The warm heat of curry dishes can all be grown in your garden. Curry plants, however, are often mislabeled and misunderstood. Before we really dig in, what does the word curry actually mean?
We think we know what curry means. The dictionary tells us that curry is “a dish of meat, vegetables, etc., cooked in an Indian-style sauce of strong spices and turmeric and typically served with rice.” But curry is more of a colonial grab bag name for a wide variety of regional dishes that can be prepared with a complex assortment of herbs, spices, and other flavorings, depending on the region of origin. These ingredients may or may not include:
And curry leaves. There are two distinctly different plants sold as “curry plants”. One is the real deal. The other is not.
Fake curry plants
Helichrysum italicum, sometimes listed as H. angustifolium, is a pale green European herb with yellow flowers that grows well in dry, rocky soil. This plant smells a lot like curry, hence the name, but it does not taste like curry. Also known as Italian strawflower and immortelle, young shoots are sometimes used in Mediterranean dishes for their bitter, sage-like flavor, and never in curry.
True curry plants
True curry plants are trees. The curry leaf tree (Murraya koenigii) is a member of the rue family, along with citrus. Being tropical to subtropical, curry leaf trees grow best in Hardiness Zones 9 - 12. They are very sensitive to frost damage. They can grow from 6 to 15 feet tall and 4 to 12 feet wide. There are three types of curry leaf tree: regular, dwarf, and gamthi. Dwarf trees are shorter and wider than regular trees and the leaves are narrower. Gamthi varieties grow very slowly and they produce thicker leaves with the strongest aroma.
Curry leaf trees will produce berries that will open up into fragrant white flowers. You can increase leaf production by removing those berries before they open.
How to grow curry leaf
Curry leaf plants can be started from seeds, suckers, or stem cuttings. Only fresh, ripe berries contain viable seeds and the husk must be removed before planting. The seeds contained in dried berries will not germinate.
Containerized curry trees
Curry leaf trees can be grown in containers, as long as they have nutrient-rich potting soil and good drainage. They need to be moved to slightly larger containers every few years. By the time your curry tree is 10 years old and at its mature size, it should be in a 30-gallon container.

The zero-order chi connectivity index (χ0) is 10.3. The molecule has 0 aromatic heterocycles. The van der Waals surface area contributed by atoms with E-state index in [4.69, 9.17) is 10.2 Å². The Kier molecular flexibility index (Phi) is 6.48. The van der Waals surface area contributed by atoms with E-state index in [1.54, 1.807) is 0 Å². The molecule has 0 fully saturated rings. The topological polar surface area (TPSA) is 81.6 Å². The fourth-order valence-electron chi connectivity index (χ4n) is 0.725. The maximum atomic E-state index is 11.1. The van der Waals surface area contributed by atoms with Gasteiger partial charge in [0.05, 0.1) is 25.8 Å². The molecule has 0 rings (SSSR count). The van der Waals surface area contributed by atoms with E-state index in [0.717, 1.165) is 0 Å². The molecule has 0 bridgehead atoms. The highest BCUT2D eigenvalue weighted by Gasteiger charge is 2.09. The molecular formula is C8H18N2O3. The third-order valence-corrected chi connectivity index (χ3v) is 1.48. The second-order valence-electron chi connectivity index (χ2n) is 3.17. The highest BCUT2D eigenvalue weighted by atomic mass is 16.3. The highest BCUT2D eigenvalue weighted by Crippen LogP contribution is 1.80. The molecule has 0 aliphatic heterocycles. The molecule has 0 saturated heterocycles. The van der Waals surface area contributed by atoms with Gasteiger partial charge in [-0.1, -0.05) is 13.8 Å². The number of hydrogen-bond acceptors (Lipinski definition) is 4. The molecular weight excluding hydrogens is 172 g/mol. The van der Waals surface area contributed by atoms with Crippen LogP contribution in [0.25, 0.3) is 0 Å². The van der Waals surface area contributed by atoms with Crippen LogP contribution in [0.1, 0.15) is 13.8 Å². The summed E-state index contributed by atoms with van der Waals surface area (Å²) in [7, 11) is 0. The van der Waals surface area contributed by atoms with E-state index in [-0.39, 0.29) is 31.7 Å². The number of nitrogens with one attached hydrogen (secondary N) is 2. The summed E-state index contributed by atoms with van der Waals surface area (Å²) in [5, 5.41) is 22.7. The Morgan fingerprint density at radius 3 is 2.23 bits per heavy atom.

Caring for curry trees
These trees prefer full sunlight but can grow in partial shade. Scorching summer sunlight can sunburn the leaves. If grown indoors, grow lights may be needed. If grown outdoors, your curry leaf tree will need to be brought indoors in winter if you live in Hardiness Zones 1-8. It will also need protection from wind. In either case, be sure to allow the soil to dry out completely between waterings to avoid root rot.
Curry trees should be fertilized once a month, March through October. Also, curry trees use a lot of iron, so iron sulfate should be added every other month, or so.
Curry tree pests and diseases
Mites and scale insects are the two most common pests of curry trees, along with aphids and citrus mealybugs. Asian citrus psyllids may also be present and this poses a serious problem. Asian citrus psyllids can carry a fatal disease called huanglongbing. Infected trees must be destroyed. Before accepting curry tree seeds or cuttings, make sure they are not from a quarantine zone. Leaf spot is another disease that may occur in curry leaf trees.
If you love curry, starting your own curry leaf tree is one way to enjoy the very freshest ingredients.
You can grow a surprising amount of food in your own yard. Ask me how!
To help The Daily Garden grow, you may see affiliate ads sprouting up in various places. These are not weeds. Pluck one of these offers and, at no extra cost to you, I get a small commission that allows me to buy MORE SEEDS!